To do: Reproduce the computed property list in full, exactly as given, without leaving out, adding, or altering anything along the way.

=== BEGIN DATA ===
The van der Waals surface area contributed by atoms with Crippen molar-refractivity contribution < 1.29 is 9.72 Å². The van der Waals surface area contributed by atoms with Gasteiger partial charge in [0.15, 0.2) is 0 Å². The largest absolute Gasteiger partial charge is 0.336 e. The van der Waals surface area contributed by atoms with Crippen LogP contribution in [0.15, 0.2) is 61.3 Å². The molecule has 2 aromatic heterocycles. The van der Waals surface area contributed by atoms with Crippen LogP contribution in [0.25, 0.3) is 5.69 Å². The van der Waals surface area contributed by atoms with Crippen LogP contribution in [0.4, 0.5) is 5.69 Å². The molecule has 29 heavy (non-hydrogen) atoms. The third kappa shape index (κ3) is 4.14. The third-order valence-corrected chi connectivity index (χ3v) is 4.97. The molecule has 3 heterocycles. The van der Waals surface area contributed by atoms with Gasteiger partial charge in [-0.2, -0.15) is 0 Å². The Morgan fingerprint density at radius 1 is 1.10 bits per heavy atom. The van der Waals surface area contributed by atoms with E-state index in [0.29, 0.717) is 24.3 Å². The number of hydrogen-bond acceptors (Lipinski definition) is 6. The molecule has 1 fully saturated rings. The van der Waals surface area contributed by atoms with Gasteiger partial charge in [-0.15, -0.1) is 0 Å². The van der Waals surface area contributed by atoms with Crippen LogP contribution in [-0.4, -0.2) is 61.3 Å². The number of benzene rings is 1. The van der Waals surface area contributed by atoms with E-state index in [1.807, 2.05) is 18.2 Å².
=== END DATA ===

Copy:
The van der Waals surface area contributed by atoms with Crippen molar-refractivity contribution < 1.29 is 9.72 Å². The van der Waals surface area contributed by atoms with Gasteiger partial charge in [0.15, 0.2) is 0 Å². The largest absolute Gasteiger partial charge is 0.336 e. The van der Waals surface area contributed by atoms with Crippen LogP contribution in [0.15, 0.2) is 61.3 Å². The molecule has 2 aromatic heterocycles. The van der Waals surface area contributed by atoms with Crippen LogP contribution in [0.25, 0.3) is 5.69 Å². The van der Waals surface area contributed by atoms with Crippen LogP contribution in [0.4, 0.5) is 5.69 Å². The molecule has 29 heavy (non-hydrogen) atoms. The third kappa shape index (κ3) is 4.14. The third-order valence-corrected chi connectivity index (χ3v) is 4.97. The molecule has 3 heterocycles. The van der Waals surface area contributed by atoms with Gasteiger partial charge in [-0.2, -0.15) is 0 Å². The Morgan fingerprint density at radius 1 is 1.10 bits per heavy atom. The van der Waals surface area contributed by atoms with E-state index in [0.29, 0.717) is 24.3 Å². The number of hydrogen-bond acceptors (Lipinski definition) is 6. The molecule has 1 fully saturated rings. The van der Waals surface area contributed by atoms with Gasteiger partial charge in [-0.15, -0.1) is 0 Å². The van der Waals surface area contributed by atoms with Crippen LogP contribution in [-0.4, -0.2) is 61.3 Å². The number of benzene rings is 1. The van der Waals surface area contributed by atoms with E-state index in [1.807, 2.05) is 18.2 Å².